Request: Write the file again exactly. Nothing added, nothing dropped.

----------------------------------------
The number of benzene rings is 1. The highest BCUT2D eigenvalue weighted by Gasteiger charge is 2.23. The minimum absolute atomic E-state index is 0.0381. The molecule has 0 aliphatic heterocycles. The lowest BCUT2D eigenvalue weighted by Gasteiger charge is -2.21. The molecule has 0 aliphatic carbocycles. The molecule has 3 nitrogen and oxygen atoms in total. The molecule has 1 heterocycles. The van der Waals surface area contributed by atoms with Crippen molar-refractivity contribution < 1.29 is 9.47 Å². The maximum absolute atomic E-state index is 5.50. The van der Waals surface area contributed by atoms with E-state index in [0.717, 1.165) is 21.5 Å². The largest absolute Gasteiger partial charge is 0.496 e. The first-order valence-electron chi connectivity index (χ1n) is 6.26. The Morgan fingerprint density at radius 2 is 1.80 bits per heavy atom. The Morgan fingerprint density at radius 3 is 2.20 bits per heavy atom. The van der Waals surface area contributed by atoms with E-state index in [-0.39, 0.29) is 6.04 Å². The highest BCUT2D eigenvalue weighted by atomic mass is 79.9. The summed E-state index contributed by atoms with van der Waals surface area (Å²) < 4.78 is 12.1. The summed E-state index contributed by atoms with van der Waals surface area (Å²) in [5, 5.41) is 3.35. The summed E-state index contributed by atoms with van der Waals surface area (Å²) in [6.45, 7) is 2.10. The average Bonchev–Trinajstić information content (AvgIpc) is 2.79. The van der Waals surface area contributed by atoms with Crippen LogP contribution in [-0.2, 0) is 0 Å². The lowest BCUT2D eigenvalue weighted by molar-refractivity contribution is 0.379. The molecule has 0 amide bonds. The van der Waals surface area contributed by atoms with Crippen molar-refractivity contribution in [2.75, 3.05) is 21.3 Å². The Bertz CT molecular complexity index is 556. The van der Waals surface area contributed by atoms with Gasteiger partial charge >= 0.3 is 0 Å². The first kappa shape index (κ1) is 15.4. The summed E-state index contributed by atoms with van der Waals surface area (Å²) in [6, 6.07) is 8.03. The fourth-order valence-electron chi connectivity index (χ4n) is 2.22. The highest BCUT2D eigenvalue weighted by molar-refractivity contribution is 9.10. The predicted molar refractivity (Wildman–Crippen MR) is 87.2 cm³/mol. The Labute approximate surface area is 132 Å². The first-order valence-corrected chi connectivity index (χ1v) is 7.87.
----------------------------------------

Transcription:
The number of benzene rings is 1. The highest BCUT2D eigenvalue weighted by Gasteiger charge is 2.23. The minimum absolute atomic E-state index is 0.0381. The molecule has 0 aliphatic heterocycles. The lowest BCUT2D eigenvalue weighted by Gasteiger charge is -2.21. The molecule has 0 aliphatic carbocycles. The molecule has 3 nitrogen and oxygen atoms in total. The molecule has 1 heterocycles. The van der Waals surface area contributed by atoms with Crippen molar-refractivity contribution < 1.29 is 9.47 Å². The maximum absolute atomic E-state index is 5.50. The van der Waals surface area contributed by atoms with E-state index in [0.717, 1.165) is 21.5 Å². The largest absolute Gasteiger partial charge is 0.496 e. The first-order valence-electron chi connectivity index (χ1n) is 6.26. The Morgan fingerprint density at radius 2 is 1.80 bits per heavy atom. The Morgan fingerprint density at radius 3 is 2.20 bits per heavy atom. The van der Waals surface area contributed by atoms with E-state index in [-0.39, 0.29) is 6.04 Å². The highest BCUT2D eigenvalue weighted by atomic mass is 79.9. The summed E-state index contributed by atoms with van der Waals surface area (Å²) < 4.78 is 12.1. The summed E-state index contributed by atoms with van der Waals surface area (Å²) in [5, 5.41) is 3.35. The summed E-state index contributed by atoms with van der Waals surface area (Å²) in [6.45, 7) is 2.10. The average Bonchev–Trinajstić information content (AvgIpc) is 2.79. The van der Waals surface area contributed by atoms with Crippen LogP contribution in [-0.2, 0) is 0 Å². The lowest BCUT2D eigenvalue weighted by molar-refractivity contribution is 0.379. The molecule has 0 amide bonds. The van der Waals surface area contributed by atoms with Crippen molar-refractivity contribution in [2.75, 3.05) is 21.3 Å². The Bertz CT molecular complexity index is 556. The van der Waals surface area contributed by atoms with Gasteiger partial charge >= 0.3 is 0 Å². The first kappa shape index (κ1) is 15.4. The summed E-state index contributed by atoms with van der Waals surface area (Å²) in [6, 6.07) is 8.03. The fourth-order valence-electron chi connectivity index (χ4n) is 2.22. The highest BCUT2D eigenvalue weighted by molar-refractivity contribution is 9.10. The predicted molar refractivity (Wildman–Crippen MR) is 87.2 cm³/mol. The Labute approximate surface area is 132 Å². The first-order valence-corrected chi connectivity index (χ1v) is 7.87.